After a semester-long experiment with the module system, Macalester has decided to revert back to its usual semester system for the 2021-22 academic year following a wave of input from students and faculty. Provost Karine Moe announced the decision in an email to the campus on Tuesday, Dec. 8.
“Last week, [the Education, Policy and Governance Committee (EPAG)] recommended to President Rivera and me that we return to a semester calendar beginning in the fall of 2021 regardless of whether or not we’re able to be fully in person,” Moe wrote. “President Rivera and I have accepted this recommendation.”
The module system has been a big topic for debate this semester. Though Macalester initially implemented this schedule aiming for flexibility and easing workloads in an uncertain year, many students have criticized the system. In opinions published in The Mac Weekly, students have expressed everything from support for the system to sharp criticism.
After publishing her opinion criticizing the module system, Amy Vandervelde ’21 circulated a letter addressed to the administration asking for a switch back to the semester system. Over 160 students signed that letter.
Macalester College Student Government (MCSG) also had extensive discussions about the modules, eventually unanimously passing a resolution that asked EPAG to hold a town hall to hear student concerns about the system and to mandate lower synchronous class time in future modules.
A few weeks ago, EPAG circulated a survey asking for student feedback on the module system. That survey had a high response rate, according to Moe.
EPAG chair James Heyman said that while there was a range in survey responses, most of the feedback was negative.
“The most common complaint was that taking half the courses twice as fast made learning more difficult,” Heyman wrote in an email to The Mac Weekly. “Students also said that the calendar change made it hard to register for the classes they needed and also hard to participate in extracurricular activities or find employment.” Faculty voiced issues with the module system in the survey, as well, adding that condensing a course while also adapting it for hybrid or remote learning takes a lot of work. Heyman said the feedback from the survey was the deciding factor in EPAG’s call to recommend a shift back to semesters.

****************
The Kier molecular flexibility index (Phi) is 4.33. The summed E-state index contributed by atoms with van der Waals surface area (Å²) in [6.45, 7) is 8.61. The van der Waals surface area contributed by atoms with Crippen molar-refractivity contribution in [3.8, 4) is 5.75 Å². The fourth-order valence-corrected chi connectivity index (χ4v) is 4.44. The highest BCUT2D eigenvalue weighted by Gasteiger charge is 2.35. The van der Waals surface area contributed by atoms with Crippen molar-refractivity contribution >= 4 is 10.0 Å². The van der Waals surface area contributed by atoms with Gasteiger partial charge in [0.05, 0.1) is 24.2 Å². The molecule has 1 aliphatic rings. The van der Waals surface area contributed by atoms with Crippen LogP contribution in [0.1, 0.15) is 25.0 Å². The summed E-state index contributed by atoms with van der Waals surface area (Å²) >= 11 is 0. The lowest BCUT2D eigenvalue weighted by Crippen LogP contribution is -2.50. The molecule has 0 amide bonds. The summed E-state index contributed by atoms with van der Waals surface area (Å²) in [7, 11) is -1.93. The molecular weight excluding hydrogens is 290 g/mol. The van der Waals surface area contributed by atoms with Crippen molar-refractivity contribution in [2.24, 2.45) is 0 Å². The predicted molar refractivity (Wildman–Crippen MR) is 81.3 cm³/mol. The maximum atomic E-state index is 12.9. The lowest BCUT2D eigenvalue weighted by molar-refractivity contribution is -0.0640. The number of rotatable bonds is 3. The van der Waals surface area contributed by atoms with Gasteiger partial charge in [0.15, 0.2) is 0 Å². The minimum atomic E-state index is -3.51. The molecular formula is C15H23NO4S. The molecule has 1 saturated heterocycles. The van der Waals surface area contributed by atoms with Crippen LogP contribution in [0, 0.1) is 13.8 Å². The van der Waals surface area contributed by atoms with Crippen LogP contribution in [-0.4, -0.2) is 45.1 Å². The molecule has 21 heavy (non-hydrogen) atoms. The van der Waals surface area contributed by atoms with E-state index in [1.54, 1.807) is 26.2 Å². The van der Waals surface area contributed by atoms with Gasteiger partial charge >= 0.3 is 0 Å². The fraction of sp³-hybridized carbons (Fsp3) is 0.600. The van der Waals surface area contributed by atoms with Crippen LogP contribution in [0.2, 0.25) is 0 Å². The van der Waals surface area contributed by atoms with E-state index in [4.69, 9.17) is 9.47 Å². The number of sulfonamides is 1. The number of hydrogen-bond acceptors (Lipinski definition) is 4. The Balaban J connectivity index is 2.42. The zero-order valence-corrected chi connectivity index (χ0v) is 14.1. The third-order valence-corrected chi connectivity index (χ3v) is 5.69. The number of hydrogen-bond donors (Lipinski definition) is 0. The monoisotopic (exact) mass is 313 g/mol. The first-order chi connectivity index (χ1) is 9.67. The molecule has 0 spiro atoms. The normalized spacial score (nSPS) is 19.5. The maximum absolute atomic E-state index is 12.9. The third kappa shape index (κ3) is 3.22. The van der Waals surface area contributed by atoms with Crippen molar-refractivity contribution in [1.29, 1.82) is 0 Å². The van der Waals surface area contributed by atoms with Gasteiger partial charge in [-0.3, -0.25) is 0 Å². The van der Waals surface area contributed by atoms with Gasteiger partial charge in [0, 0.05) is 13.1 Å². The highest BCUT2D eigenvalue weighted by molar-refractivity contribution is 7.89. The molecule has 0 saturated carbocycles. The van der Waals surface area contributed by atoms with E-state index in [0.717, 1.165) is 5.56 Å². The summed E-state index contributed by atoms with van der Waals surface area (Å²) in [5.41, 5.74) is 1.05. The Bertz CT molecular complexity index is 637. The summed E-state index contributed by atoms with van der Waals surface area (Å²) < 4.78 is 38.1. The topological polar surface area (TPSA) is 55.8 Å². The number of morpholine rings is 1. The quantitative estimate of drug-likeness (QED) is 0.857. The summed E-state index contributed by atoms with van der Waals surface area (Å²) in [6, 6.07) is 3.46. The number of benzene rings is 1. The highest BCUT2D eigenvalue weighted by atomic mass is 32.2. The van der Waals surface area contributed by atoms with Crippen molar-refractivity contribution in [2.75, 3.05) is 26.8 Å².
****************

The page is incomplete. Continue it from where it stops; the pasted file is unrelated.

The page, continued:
Moe also noted in her email announcement that given the new COVID-19 vaccine rollout, Macalester is hopeful that students will be able to return to in-person classes next year. Heyman echoed that optimism in an email to The Mac Weekly.
“We don’t think that the college will face the same uncertainties next year,” Heyman wrote. “We are optimistic that conditions will have improved enough to let us use fully in-person or hybrid instruction.”
With or without a return to in-person learning, though, Macalester will return to semesters.
“We fully understand that we may have to continue with hybrid and/or remote delivery,” Moe wrote. “EPAG acknowledged the chance that we’ll be operating in a remote environment, but nevertheless, recommended that we revert to semesters in any case.”
Vandervelde was happy to hear the news that Macalester would switch back to semesters.
“The modules add extra stressors to mental health and the overall learning environment, so the change will ease some added struggles,” Vandervelde wrote in an email to The Mac Weekly. “But I still want to encourage professors to remain flexible with students after the semester schedule returns. The regular format will help in extending time and compassion — two things especially needed for remote learning.”
Note: Amy Vandervelde is the opinion editor for The Mac Weekly.